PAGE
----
Employees are reminded of the proper use of Priority Mail Express® and Priority Mail® Flat Rate Envelopes and Boxes (containers).
According to the Mailing Standards of the United States Postal Service, Domestic Mail Manual (DMM®), when sealing a Flat Rate Envelope (FRE) or Flat Rate Box (FRB), the container flaps must be able to close within the normal folds. Tape may be applied to the flaps and seams to reinforce the container, provided the design of the container is not enlarged by opening the sides and the container is not reconstructed in any way. The weight restriction for domestic Flat Rate Envelopes and Boxes is 70 lbs.
If an FRE or FRB is presented at the office of mailing and the customer has manipulated or reconstructed it, the container is accepted using weight and zone — not the Flat Rate price. A customer is not required to repackage an item unless the contents are fragile and would be at risk of damage during processing and transit.
Below are a few typical questions, and answers:
Q. Is tape allowed?
A. Yes, tape is allowed on the seams and flaps of an FRE or FRB. Tape is allowed to reinforce the flaps of an FRE within its normal folds and of course to properly close an FRB.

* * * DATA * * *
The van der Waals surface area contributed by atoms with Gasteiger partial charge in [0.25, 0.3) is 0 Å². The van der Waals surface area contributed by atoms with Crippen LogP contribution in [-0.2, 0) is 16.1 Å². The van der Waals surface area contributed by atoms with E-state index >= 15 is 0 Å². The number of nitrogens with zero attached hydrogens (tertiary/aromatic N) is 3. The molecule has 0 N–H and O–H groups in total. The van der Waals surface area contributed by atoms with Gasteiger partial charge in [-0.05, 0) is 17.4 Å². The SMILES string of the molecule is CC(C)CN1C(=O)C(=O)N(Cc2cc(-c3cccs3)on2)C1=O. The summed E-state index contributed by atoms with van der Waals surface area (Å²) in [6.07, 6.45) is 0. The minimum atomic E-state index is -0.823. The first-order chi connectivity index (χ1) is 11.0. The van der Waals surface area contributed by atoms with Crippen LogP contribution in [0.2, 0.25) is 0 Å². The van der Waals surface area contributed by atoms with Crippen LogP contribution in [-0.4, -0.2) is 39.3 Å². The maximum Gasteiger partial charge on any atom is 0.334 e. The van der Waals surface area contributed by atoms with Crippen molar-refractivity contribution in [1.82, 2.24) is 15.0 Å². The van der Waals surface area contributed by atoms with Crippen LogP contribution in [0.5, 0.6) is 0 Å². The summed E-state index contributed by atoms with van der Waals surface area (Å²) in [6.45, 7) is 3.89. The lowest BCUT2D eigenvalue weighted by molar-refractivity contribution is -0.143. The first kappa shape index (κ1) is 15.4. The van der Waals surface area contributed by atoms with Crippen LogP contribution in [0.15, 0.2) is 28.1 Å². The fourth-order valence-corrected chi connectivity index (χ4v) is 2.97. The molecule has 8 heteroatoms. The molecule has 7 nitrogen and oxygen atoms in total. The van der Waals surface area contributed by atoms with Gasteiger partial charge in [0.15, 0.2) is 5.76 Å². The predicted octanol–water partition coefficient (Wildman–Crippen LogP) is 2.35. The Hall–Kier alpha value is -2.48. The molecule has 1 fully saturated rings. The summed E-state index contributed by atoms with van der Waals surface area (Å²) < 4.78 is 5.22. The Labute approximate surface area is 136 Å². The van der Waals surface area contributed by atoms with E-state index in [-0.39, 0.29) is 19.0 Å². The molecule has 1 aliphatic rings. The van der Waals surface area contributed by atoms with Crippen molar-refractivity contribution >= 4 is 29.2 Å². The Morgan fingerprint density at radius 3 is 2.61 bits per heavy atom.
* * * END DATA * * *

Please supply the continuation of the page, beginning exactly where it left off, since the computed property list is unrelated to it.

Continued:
Q. How much tape is acceptable?
A. Tape is permissible as reinforcement on the seams and flaps of an FRE or FRB to make sure the container does not break open during processing and transit. However, tape should not “encase” the FRE or FRB. Note that if a customer is using a printed Click-N-Ship® label or PC Postage Vendor label, extra tape is allowed to properly attach it to the envelope or box.
Q. What about bulges?
A. As long as the FRE or FRB can close “within the normal folds,” bulges are not a problem. “Flat” refers to the price, not to the shape
Q. What if the FRE is too thick?
A. There is currently no maximum thickness for an FRE. “Flat” refers to the price, not to the shape.
Q. What if the FRE is stuffed so full that it’s shaped like a cylinder?
A. As long as the FRE can close within its normal folds, and as long as the sides of the FRE haven’t been reconstructed, for example by being slit and having a gusset inserted, it is fine. “Flat” refers to the price, not to the shape.
Q. What if a skillet is packed in an FRB and the handle sticks out?
A. A small bump-out of the box is okay, but if the handle actually sticks out of the box or the box is reconfigured to accommodate the skillet it cannot be considered as an FRB.